Am I Doing it Wrong?
Posted on December 16, 2019
The "black and white" thinking of an eating disorder thrives in "right" or "wrong" territory, and this can be a lingering barrier around mealtime, even as patients progress through recovery. Whether it's in response to choosing what foods to eat or how to portion a meal, I often hear patients say they fear they're "getting it all wrong." It seems the discomfort lies in the gray area, where there are no universal rules when it comes to eating.
The path to an intuitive, normalized relationship with food involves finding what works for your
body and understanding your
own nutritional needs and food preferences.
So, "normal eating" looks different for everyone and can vary day to day, or even meal to meal. Sometimes you'll eat past the point of hunger, sometimes you'll find you need more. Sometimes you'll love what you ordered, sometimes you'll really wish you got something else. Sometimes you'll eat because it's practical based on your schedule and what you have on hand, sometimes you'll have the time to shop and prepare a meal based on what you're in the mood to eat.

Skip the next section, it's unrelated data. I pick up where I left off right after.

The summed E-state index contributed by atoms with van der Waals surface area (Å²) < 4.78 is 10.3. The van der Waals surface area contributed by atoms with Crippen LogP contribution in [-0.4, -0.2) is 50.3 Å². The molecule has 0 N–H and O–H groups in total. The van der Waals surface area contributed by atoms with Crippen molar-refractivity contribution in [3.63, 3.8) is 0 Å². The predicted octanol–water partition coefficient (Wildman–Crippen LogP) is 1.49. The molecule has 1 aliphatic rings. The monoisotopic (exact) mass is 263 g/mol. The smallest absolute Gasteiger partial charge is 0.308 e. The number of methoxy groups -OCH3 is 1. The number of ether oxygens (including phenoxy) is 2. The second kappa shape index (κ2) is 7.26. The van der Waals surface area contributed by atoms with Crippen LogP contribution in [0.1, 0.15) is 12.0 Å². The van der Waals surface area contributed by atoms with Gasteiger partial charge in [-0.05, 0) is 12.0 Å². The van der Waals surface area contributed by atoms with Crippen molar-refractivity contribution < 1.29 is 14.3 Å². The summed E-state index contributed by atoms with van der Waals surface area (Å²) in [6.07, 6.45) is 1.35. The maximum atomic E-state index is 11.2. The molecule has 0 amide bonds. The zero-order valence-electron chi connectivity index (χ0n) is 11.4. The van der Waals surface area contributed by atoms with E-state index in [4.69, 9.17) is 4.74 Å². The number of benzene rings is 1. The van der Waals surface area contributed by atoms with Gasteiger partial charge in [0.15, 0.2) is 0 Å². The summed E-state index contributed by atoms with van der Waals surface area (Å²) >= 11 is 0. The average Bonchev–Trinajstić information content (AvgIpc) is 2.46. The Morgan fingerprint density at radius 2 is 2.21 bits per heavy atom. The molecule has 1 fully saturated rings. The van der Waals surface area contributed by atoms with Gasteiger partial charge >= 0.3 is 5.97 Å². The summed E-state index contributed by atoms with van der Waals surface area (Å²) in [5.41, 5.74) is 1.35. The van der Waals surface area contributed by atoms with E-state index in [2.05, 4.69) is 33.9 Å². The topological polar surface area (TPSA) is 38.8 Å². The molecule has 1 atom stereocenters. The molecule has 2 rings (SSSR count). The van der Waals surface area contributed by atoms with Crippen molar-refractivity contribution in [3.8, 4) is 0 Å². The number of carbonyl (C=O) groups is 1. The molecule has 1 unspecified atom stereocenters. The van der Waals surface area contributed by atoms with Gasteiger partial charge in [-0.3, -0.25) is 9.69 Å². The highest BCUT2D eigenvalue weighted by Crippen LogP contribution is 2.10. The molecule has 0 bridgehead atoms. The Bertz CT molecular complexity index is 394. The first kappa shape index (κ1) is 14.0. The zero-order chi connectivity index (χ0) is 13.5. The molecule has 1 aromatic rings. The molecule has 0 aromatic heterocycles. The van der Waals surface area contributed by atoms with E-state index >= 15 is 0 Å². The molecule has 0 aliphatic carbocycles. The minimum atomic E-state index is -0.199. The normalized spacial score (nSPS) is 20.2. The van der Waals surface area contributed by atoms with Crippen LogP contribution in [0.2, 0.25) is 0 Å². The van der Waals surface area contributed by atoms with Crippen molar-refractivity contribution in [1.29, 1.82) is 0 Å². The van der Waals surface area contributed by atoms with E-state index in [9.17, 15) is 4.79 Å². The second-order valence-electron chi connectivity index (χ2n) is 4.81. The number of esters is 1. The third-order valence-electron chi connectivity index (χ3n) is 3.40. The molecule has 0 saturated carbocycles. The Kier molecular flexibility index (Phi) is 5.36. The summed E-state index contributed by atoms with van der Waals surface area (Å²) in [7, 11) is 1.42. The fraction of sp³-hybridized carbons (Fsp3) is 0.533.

The truth is - sometimes you may "get it wrong," but learning to embrace that is part of the recovery journey.
Ellyn Satter has a fantastic definition of normal eating, so I'll leave you with her wise words:
"Normal eating is trusting your body to make up for your mistakes in eating. Normal eating takes up some of your time and attention, but keeps its place as only one important area of your life. Normal eating is flexible. It varies in response to your hunger, your schedule, your proximity to food and your feelings."
Kathryn Argento, MS, RD, LDN, is the Registered Dietitian/Nutritionist at The Renfrew Center of West Palm Beach. She has worked with patients in the PHP, IOP and Outpatient levels of care across the spectrum of eating disorders. She received her Master's degree in Clinical Nutrition from New York University. Ms. Argento is passionate about helping individuals on their path to a peaceful relationship with food.